PHILADELPHIA ( - For weeks on The Sports Bash, we told you not to worry about Fletcher Cox and his long-term future with the Philadelphia Eagles and now you know why.

The Eagles knew the fifth-year defensive tackle was worth a lot of money and Howie Roseman intimated that at every turn, confirming that Philadelphia made none of its high-profile offseason moves without Fletcher in mind.

“We have to make sure that we’re always in a place to be able to get Fletcher done,” Roseman said earlier this offseason. “So anything we do, it’s in the back of our mind that we want to get Fletcher done. Whether that’s today, tomorrow, whatever point in time, we want Fletcher to be here.”

Then came last week's mandatory minicamp in which Cox showed up with no complaints and the Eagles held the Pro Bowl selection out of team drills, a clear indication both sides had a wink-wink agreement in place to not push things until pen was put to paper.

That happened on Monday as Cox inked a six-year extension worth $103 million total if the three-technique actually sees the end of the contract in 2022. The big number for Cox though was the $63 million in guaranteed money, the most ever for a non-quarterback in NFL history.

Cox quickly took to Twitter and thanked Eagles owner Jeffrey Lurie for his financial windfall.

According to, a gaudy $55.549 million of the deal is fully guaranteed by March of next year and Cox will be depositing $26 million the minute he puts ink on the paper.

The key points to the deal are a $26 million signing bonus, a very manageable $1.299 million fully-guaranteed base salary for next season and a $6 million option bonus due in 2017, which is fully guaranteed.

Cox's $3 million base salary in '18 is also fully guaranteed while an $11.5 million base salary for '18 is guaranteed only for injury right now but vests in March of '17.

The base salary jumps to $15.6 million in '19, with $7.75 million of that also becoming fully guaranteed in March '17 with the other $7.75 million becoming fully guaranteed in March '18.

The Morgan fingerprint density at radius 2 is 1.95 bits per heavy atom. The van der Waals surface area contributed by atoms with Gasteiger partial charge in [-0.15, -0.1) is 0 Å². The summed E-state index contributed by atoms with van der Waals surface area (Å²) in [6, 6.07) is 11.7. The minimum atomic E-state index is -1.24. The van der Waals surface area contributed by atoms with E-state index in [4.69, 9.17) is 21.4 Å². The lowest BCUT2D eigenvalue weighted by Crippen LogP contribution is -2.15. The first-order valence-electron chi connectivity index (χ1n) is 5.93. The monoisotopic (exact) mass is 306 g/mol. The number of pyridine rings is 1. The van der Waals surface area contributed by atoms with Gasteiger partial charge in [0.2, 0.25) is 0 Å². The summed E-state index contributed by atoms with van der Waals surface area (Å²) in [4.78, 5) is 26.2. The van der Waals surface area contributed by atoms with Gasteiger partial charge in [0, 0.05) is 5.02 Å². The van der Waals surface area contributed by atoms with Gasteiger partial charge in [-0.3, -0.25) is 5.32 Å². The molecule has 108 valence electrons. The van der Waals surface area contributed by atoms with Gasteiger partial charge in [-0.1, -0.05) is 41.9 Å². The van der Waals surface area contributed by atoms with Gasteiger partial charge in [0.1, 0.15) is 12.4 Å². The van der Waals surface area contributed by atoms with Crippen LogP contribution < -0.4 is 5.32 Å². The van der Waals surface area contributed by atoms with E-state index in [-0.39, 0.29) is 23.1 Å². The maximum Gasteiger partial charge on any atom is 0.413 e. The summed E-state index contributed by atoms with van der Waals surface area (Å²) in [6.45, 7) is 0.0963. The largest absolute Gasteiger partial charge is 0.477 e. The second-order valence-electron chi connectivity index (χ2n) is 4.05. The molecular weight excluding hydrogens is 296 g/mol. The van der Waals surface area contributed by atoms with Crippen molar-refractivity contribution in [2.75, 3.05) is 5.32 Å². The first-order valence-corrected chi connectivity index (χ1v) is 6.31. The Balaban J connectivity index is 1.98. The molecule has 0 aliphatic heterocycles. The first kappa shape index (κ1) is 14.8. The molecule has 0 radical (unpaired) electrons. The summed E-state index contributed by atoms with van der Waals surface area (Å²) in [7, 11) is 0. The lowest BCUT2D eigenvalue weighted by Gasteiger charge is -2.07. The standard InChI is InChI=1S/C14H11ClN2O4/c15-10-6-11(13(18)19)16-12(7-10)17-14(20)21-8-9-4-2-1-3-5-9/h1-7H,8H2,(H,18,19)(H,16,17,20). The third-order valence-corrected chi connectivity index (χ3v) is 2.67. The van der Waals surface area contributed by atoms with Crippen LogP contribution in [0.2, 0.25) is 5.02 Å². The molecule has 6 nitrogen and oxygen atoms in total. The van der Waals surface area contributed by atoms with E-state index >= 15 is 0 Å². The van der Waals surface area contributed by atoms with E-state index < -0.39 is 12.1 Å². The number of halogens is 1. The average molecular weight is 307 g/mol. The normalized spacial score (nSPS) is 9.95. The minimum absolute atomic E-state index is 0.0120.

The base salaries for the final three years are $12.9M, $15M and $16.1M with $1 million roster bonuses due in March each of those years.

From a practical standpoint, the Eagles would incur a $20.8 million cap charge if they released Cox after year one and $20.4 million after the second year, which means it's very likely he will see all the guaranteed money in this contract.

Before the extension Cox was set to enter the final year of his rookie deal which was sto pay him $7.799 million as the No. 12 overall pick in the 2012 NFL Draft.

Since becoming a full-time starter in Week 8 of his rookie season, Cox has played and started all but one game for the Eagles and has started 49 consecutive contests  (including one postseason encounter) over the last three seasons.

Last season, Cox started all 16 games for the third straight year and earned his first career Pro Bowl berth after setting single-season career highs in total tackles (104), solo tackles (80), tackles for a loss (16 1/2), sacks (9 1/2) and forced fumbles (three).

In addition to the personal marks that he set in 2015, Cox led the Eagles defense in sacks, TFLs, and QB hurries (32), while tying for the team lead in forced fumbles. A disruptive pass rusher, Cox’s 22 career sacks are already the sixth-most by an interior defensive lineman in franchise history.

Overall, he has appeared in 64 games (58 starts) and compiled 308 tackles (232 solo), 31 1/2 tackles for loss and 22 sacks in his four-year career.

-John McMullen covers the Eagles and the NFL for You can reach him at or on Twitter @JFMcMullen